When innovators talk about the virtues of beginner’s mind or neoteny, to use the term favored by MIT Media Lab’s Joi Ito, one of the desirable things they’re referring to is that state where you see things without labels, without categorization. Because once things have been labeled and filed, they become known quantities— and we don’t think about them, may not even notice them. (Berger, 41 pag.)
Tony Fadell: The first secret of design is … noticing
You see, there are invisible problems all around us, ones we can solve. But first we need to see them, to feel them.
Look broader. Look closer. Think younger.
We must become, in a word, neotenous (neoteny being a biological term that describes the retention of childlike attributes in adulthood). To do so, we must rediscover the tool that kids use so well in those early years: the question. Ito puts it quite simply: “You don’t learn unless you question.” (Berger, 24 pag.)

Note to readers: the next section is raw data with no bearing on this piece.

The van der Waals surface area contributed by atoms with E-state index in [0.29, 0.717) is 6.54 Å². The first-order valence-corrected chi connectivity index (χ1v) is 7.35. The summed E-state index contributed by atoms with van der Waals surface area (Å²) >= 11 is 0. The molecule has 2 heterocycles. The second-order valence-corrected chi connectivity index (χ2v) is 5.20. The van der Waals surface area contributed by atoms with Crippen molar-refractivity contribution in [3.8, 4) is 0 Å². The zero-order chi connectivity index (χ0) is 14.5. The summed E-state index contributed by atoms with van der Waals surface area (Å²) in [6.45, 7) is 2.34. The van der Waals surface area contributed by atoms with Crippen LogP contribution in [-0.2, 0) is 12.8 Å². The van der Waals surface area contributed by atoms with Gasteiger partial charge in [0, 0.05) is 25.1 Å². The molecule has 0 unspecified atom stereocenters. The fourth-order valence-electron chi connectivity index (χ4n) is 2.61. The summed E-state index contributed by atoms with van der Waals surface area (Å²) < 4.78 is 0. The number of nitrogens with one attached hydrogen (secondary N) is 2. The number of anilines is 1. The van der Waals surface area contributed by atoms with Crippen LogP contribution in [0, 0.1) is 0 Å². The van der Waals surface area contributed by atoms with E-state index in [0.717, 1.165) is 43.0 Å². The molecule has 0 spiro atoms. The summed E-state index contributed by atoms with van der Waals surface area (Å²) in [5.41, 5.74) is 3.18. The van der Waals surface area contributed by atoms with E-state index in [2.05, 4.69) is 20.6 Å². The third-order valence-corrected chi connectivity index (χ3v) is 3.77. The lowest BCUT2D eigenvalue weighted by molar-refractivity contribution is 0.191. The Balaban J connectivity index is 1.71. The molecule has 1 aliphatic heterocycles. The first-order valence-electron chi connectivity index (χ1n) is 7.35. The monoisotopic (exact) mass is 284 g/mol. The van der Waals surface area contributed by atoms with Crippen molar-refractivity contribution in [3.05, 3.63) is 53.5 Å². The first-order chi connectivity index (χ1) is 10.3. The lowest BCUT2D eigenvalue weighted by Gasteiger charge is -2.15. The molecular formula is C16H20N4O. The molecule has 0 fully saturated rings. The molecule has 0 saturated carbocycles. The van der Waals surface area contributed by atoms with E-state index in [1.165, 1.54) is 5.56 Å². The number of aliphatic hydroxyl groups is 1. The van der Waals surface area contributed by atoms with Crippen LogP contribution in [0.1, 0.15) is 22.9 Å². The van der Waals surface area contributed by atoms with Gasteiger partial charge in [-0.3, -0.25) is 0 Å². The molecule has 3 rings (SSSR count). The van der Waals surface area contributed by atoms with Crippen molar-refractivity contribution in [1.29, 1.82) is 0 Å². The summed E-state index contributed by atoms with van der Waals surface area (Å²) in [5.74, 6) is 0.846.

Berger, Warren (2014-03-04). A More Beautiful Question: The Power of Inquiry to Spark Breakthrough Ideas . BLOOMSBURY PUBLISHING. Kindle Edition.